Richard Land Surprised by Unprecedented Input Evangelicals are Having Into Trump White House

Dr. Richard Land
Dr. Richard Land

A former Southern Baptist Convention official who sits on President-elect Donald Trump’s evangelical advisory board says even he is surprised by the amount of input the group is having in helping to shape the incoming administration.

“I’ve been solicited five times now for personnel recommendations, for resumes,” Richard Land, president of Southern Evangelical Seminary, said Jan. 10 on the Point of View radio program with religious broadcaster Kerby Anderson. “That didn’t happen in the Bush administration.”

Land, who previously served 25 years as head of the SBC Ethics and Religious Liberty Commission, said previous administrations might listen to input from evangelical leaders, but the Trump transition team is actively seeking their advice in ways he has never seen.

“Some of my conservative friends and I, we have been pinching ourselves,” Land said. “Are we hallucinating, or is this actually happening?”

“I know a good number of people on the transition team and I can tell you right now, about half of them think I’m liberal,” he quipped. “I mean, these are very conservative people.”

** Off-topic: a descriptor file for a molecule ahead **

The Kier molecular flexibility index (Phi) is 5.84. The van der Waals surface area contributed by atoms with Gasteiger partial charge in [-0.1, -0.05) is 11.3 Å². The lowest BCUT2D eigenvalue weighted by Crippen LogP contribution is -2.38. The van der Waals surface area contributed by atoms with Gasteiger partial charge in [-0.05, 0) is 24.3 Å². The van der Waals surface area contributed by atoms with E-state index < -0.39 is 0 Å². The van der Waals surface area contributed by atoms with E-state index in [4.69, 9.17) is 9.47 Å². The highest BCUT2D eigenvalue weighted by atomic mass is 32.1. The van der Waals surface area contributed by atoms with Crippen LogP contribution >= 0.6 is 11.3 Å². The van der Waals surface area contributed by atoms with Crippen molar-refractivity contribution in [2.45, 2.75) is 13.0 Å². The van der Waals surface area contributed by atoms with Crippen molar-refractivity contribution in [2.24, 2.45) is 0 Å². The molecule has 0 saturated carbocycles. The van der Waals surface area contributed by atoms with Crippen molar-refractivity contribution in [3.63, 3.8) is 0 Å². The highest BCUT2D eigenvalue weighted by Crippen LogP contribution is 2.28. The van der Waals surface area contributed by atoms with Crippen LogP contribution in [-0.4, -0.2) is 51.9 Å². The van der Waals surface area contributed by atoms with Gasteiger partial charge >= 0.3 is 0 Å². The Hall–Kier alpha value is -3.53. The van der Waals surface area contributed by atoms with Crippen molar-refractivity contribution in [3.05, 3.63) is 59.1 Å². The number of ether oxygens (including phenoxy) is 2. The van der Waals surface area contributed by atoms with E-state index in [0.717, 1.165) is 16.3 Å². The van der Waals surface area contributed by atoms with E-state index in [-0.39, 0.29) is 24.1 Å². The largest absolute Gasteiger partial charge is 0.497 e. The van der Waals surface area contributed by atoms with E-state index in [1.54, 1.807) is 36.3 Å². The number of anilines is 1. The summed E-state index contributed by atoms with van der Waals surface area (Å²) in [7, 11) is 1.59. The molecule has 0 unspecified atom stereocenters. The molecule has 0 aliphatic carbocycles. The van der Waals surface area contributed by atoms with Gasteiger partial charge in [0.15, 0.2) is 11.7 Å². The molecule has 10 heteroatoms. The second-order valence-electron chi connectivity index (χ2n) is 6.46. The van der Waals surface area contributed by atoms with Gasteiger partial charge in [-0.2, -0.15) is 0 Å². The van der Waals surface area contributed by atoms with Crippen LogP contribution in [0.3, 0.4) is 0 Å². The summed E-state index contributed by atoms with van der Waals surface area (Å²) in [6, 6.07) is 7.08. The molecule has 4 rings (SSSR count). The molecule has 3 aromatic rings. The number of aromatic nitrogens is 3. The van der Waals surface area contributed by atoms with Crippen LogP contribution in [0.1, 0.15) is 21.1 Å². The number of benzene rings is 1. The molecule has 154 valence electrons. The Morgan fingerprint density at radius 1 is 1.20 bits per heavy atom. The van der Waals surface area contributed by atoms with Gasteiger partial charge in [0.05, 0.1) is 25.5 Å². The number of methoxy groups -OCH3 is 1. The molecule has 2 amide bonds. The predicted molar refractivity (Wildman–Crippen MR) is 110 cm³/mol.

Land, once criticized as a “stealth lobbyist” of the Religious Right for his under-the-radar access to the inner circle of the George W. Bush administration, said he has been “pleasantly” and “shockingly” surprised by unprecedented input evangelicals are having into shaping the Trump White House.

“I can’t tell you everything I know here, but I can tell you this,” Land said. “This administration is going to have more conservative Christians — Catholic and evangelical — in it than any administration that I have been associated with or had contact with, and I’ve been doing this since Reagan.”

Land, who retired as the Southern Baptist Convention’s top spokesman for public policy concerns in 2013, is often contrasted to his successor Russell Moore, who has criticized the Religious Right and said younger Southern Baptists don’t want to be tied to a political party.

”The go-along, get-along strategy is dead,” Land famously said in a 1998 New York Times story about frustration in the Religious Right with GOP candidates who failed to deliver on promises to act on issues like abortion, pornography and homosexuality.

“No more engagement,” Land said. “We want a wedding ring. We want a ceremony. We want a consummation of the marriage.”

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SOURCE: Baptist News Global
Bob Allen